Minister for Revenue and Assistant Treasurer
26 November 2001 - 17 July 2004
12 March 2003
GOVERNMENT STICKS TO ELECTION PROMISES
The Government will not be altering the superannuation co-contribution for low income earners and the superannuation surcharge reduction measure currently in the Senate.
The Minister for Revenue and Assistant Treasurer, Senator Helen Coonan, said the initiatives were designed as a balanced set of measures that were fully costed and taken to the last federal election.
"The passage of one of these Bills without the other, or major variations to the underlying policy, is not acceptable to the Government," Senator Coonan said.
"These measures will provide incentives for people, both higher and lower income earners, to make greater personal contributions into superannuation and achieve greater self-reliance in retirement.
"Labor and the Democrats have opposed the Bill in its current form and we will not bring it back into the Senate for further consideration until we can ensure passage of both measures."
The co-contribution is designed to match personal superannuation contributions made by eligible low income earners with incomes of less than $32,500 with the maximum co-contribution of $1,000 payable to people on incomes of $20,000 or less.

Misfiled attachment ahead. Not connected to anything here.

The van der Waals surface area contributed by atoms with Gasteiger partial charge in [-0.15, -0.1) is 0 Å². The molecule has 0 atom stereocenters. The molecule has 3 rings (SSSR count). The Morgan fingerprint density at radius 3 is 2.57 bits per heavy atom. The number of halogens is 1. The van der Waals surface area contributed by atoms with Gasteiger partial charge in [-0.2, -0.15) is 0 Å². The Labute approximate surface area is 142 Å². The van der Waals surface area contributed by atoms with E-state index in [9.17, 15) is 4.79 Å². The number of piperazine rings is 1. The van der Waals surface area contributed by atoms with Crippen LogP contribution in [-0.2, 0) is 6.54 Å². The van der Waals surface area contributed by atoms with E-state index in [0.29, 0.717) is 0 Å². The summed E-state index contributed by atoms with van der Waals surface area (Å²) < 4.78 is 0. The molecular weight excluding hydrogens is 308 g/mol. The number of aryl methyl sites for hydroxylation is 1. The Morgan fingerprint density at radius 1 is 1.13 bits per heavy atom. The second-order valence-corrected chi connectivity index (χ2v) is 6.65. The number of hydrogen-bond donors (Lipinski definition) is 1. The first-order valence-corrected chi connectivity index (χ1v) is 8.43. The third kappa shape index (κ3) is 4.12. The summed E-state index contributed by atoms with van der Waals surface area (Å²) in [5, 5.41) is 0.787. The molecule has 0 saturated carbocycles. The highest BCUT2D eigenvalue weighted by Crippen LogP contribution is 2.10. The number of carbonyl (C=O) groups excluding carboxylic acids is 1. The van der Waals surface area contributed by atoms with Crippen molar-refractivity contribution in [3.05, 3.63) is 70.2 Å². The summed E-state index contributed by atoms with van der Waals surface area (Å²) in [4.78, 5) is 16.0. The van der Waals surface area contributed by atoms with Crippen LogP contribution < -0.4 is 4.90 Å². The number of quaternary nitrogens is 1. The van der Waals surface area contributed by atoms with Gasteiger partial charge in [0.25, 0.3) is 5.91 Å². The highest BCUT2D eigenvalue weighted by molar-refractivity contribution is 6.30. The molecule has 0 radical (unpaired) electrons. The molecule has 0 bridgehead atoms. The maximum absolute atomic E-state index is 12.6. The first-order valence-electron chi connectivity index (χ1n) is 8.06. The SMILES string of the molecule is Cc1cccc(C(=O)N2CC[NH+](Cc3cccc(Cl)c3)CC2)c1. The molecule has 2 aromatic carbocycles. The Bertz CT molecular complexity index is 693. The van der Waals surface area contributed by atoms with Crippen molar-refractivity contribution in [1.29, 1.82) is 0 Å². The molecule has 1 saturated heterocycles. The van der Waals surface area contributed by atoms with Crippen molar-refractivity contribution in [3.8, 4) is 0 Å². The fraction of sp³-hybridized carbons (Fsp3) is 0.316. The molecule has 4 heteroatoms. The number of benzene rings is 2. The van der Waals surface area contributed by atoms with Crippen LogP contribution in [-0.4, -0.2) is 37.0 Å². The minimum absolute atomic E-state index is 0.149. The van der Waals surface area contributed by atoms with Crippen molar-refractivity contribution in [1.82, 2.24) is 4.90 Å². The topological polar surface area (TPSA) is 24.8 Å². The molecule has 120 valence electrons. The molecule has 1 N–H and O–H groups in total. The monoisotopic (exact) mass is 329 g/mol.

"The Government's superannuation co-contribution measure is designed for lower income earners and will replace the less generous existing maximum $100 tax rebate for personal super contributions."
Senator Coonan said that despite calls yesterday by ASFA, the industry body, the Government is not attracted to proposals to extend the co-contribution to persons earning $60,000.
"I don't think that $60,000 is a low income in anybody's book and the extension would be a massive shift from the original policy intent to help those on low incomes to make some contribution for their retirement."
The co-contribution is expected to cost $95 million in its first year of operation compared to the current cost of the rebate of $10 million a year. On ASFA's own calculations, an extended co-contribution regime would impose an additional cost of at least $240 million per year.
The second part of the Bill, the superannuation surcharge reduction measure, has also been fully costed and supported at the last federal election. It will reduce the superannuation surcharge rates by one tenth over three income years. This would result in the maximum surcharge rate being reduced from 15 per cent to 13½ per cent in 2002-03, 12 per cent in 2003-04 and 10½ per cent in 2004-05 and succeeding years.
"The Government is committed to encouraging people with the ability to fund their own retirement to do so and the surcharge rate reduction would have gone some way toward achieving this.
"To amend this measure as the Democrats have proposed would continue to penalise higher income earners by keeping the maximum surcharge rates at a higher level than proposed by the Government.
"This is a balanced package, these are costed and budgeted measures and it's about time Labor and the Democrats allowed the Government to implement their election promises."